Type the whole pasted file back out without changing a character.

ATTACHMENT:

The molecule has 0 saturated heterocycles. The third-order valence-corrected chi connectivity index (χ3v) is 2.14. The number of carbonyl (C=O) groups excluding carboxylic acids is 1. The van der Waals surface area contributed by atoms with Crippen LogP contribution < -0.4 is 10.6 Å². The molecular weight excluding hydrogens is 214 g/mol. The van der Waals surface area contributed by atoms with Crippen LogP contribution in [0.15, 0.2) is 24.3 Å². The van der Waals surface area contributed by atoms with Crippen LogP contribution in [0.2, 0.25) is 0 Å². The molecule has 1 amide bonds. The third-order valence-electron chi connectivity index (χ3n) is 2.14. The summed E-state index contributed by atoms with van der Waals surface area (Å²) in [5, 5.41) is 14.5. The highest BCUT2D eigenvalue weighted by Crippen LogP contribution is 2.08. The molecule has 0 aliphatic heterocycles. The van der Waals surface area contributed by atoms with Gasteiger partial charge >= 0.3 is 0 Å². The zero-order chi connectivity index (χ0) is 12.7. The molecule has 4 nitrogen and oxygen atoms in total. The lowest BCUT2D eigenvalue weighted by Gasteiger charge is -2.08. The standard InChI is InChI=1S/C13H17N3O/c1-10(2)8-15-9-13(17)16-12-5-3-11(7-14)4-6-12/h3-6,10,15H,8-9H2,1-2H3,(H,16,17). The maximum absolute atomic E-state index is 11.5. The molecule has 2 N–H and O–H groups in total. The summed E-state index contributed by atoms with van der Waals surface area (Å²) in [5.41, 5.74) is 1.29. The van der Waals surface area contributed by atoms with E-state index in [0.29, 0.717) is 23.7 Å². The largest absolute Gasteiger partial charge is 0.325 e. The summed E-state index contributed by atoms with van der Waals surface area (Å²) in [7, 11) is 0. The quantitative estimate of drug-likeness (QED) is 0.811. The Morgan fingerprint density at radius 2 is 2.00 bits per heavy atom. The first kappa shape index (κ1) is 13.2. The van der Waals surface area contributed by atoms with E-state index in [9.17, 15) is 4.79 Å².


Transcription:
The molecule has 0 saturated heterocycles. The third-order valence-corrected chi connectivity index (χ3v) is 2.14. The number of carbonyl (C=O) groups excluding carboxylic acids is 1. The van der Waals surface area contributed by atoms with Crippen LogP contribution < -0.4 is 10.6 Å². The molecular weight excluding hydrogens is 214 g/mol. The van der Waals surface area contributed by atoms with Crippen LogP contribution in [0.15, 0.2) is 24.3 Å². The van der Waals surface area contributed by atoms with Crippen LogP contribution in [0.2, 0.25) is 0 Å². The molecule has 1 amide bonds. The third-order valence-electron chi connectivity index (χ3n) is 2.14. The summed E-state index contributed by atoms with van der Waals surface area (Å²) in [5, 5.41) is 14.5. The highest BCUT2D eigenvalue weighted by Crippen LogP contribution is 2.08. The molecule has 0 aliphatic heterocycles. The van der Waals surface area contributed by atoms with Gasteiger partial charge >= 0.3 is 0 Å². The zero-order chi connectivity index (χ0) is 12.7. The molecule has 4 nitrogen and oxygen atoms in total. The lowest BCUT2D eigenvalue weighted by Gasteiger charge is -2.08. The standard InChI is InChI=1S/C13H17N3O/c1-10(2)8-15-9-13(17)16-12-5-3-11(7-14)4-6-12/h3-6,10,15H,8-9H2,1-2H3,(H,16,17). The maximum absolute atomic E-state index is 11.5. The molecule has 2 N–H and O–H groups in total. The summed E-state index contributed by atoms with van der Waals surface area (Å²) in [5.41, 5.74) is 1.29. The van der Waals surface area contributed by atoms with E-state index in [0.29, 0.717) is 23.7 Å². The largest absolute Gasteiger partial charge is 0.325 e. The summed E-state index contributed by atoms with van der Waals surface area (Å²) in [7, 11) is 0. The quantitative estimate of drug-likeness (QED) is 0.811. The Morgan fingerprint density at radius 2 is 2.00 bits per heavy atom. The first kappa shape index (κ1) is 13.2. The van der Waals surface area contributed by atoms with E-state index in [9.17, 15) is 4.79 Å².